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- Full Year
Middle Persian is a Western Middle Iranian language and represents the middle phase in the development of the Persian language from Old and to New Persian. It was the language of the Sasanian state and of the Zoroastrian and Manichaean traditions during the Sasanian period and far into Islamic times.
This course is an introduction to the Middle Persian language for undergraduate and postgraduate students. No prior knowledge of the language is required, although students with a basic knowledge of Persian or another Iranian language will be particularly well-placed to benefit from this course. The course is designed to provide students with a clear understanding of the basic principles of the Middle Persian (Pahlavi) script and language in a way that enables them to translate simple Middle Persian texts and to analyse their grammar. Students who complete the course successfully will be able to handle simple primary sources in the original Pahlavi and to assess critically translations made by various scholars.
The essential course books are in English and no knowledge of any other specific language will be required, though a general familiarity with standard grammatical terminology and concepts will be an advantage.
This course may be taken in any year of a postgraduate degree programme.
Objectives and learning outcomes of the module
On successful completion of this course, you will:
Have acquired a basic knowledge of the Middle Persian scripts and language;
Have acquired a clear understanding of simpler texts in Middle Persian;
Have developed analytical skills in the understanding and interpretation of primary textual sources;
Have engaged with the most important reference works such as grammars and dictionaries of Middle Persian;
Have experienced the special character of Middle Persian texts and textual problems;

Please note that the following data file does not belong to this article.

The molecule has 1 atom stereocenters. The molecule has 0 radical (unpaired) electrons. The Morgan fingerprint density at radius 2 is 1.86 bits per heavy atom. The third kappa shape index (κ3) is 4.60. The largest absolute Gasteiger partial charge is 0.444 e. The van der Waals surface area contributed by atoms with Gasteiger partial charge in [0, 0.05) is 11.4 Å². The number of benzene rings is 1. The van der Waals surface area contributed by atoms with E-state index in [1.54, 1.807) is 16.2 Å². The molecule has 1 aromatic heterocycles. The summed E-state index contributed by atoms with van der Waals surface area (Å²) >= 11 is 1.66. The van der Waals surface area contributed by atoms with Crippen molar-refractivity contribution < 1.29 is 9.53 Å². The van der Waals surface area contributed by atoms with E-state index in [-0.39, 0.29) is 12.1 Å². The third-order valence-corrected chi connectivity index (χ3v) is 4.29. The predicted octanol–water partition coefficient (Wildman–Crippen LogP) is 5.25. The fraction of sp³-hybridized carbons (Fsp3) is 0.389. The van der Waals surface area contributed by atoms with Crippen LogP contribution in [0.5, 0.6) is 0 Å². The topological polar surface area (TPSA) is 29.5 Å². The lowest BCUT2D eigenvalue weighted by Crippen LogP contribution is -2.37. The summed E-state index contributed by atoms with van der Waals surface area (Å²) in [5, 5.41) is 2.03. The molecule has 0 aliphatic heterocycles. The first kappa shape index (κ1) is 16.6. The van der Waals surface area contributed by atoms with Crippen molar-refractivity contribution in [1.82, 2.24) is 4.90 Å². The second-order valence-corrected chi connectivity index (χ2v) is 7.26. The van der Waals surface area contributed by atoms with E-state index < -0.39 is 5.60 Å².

Be able to evaluate critically the grammatical and textual interpretations offered by different scholars;
Have produced written work on a number of approved topics relevant to the course;
Have recorded and reflected on your experience of the subject matter on the course, particularly with regard to its application to other disciplines.
Two hours of classes per week over 22 weeks. Students are required to submit weekly written work for correction and prepare texts for reading in class.
Scope and syllabus
The course is based on the reading of texts, including texts in Manichaean Middle Persian and a short prose text, simple in style, ‘The Book of the Deeds of Ardaxšīr, son of Bābag’, the Kārnāmag ī Ardaxšīr ī Bābagān, which will be read in the original Pahlavi script. Some memorization of grammar and vocabulary will be required. Extensive handouts and reading materials will be supplied.
Method of assessment
There will be two end of term tests (each 10%) and one three-hour written examination at the end of the module in May/June (80%). The examination will include passages for translation from texts read in class (but not unseen texts) together with linguistic and general questions arising from them.
M. Boyce, “Middle Persian Literature”. In: B. Spuler (ed.), Handbuch der Orientalistik, vol.4.2.1: Iranistik, Literatur. Leiden/Köln: Brill, 1968, pp.31-76.
M. Boyce, A Word-List of Manichaean Middle Persian and Parthian. Tehran/Liège: Brill, 1977 (Acta Iranica 9a).
Ch.J. Brunner, A Syntax of Western Middle Iranian. Delmar 1977.
M.J. Dresden, “Middle Iranian”. In: Th. Sebeok (ed.), Current Trends in Linguistics vol.6, The Hague and Paris 1970, pp.26–63.
W.B. Henning, “Mitteliranisch”. In: B. Spuler (ed.), Handbuch der Orientalistik, vol.4.2.1: Iranistik, Literatur. Leiden/Köln: Brill, 1968,
D.N. MacKenzie, “Iranian Languages”. In: Th. Sebeok (ed.), Current Trends in Linguistics vol.5, The Hague and Paris 1969, 450–477.
D.N. MacKenzie, A Concise Pahlavi Dictionary. London: OUP, 1971, repr. with corrections 1986.
H.S. Nyberg, A Manual of Pahlavi. 2 vols., Wiesbaden: Harrassowitz, 1964, 1974.
D. Weber, “Pahlavi Morphology”. In: A.S. Kaye (ed.), Morphologies of Asia and Africa. 2 vols., Winona Lake, Indiana: Eisenbrauns, 2007, vol.2, 941–973.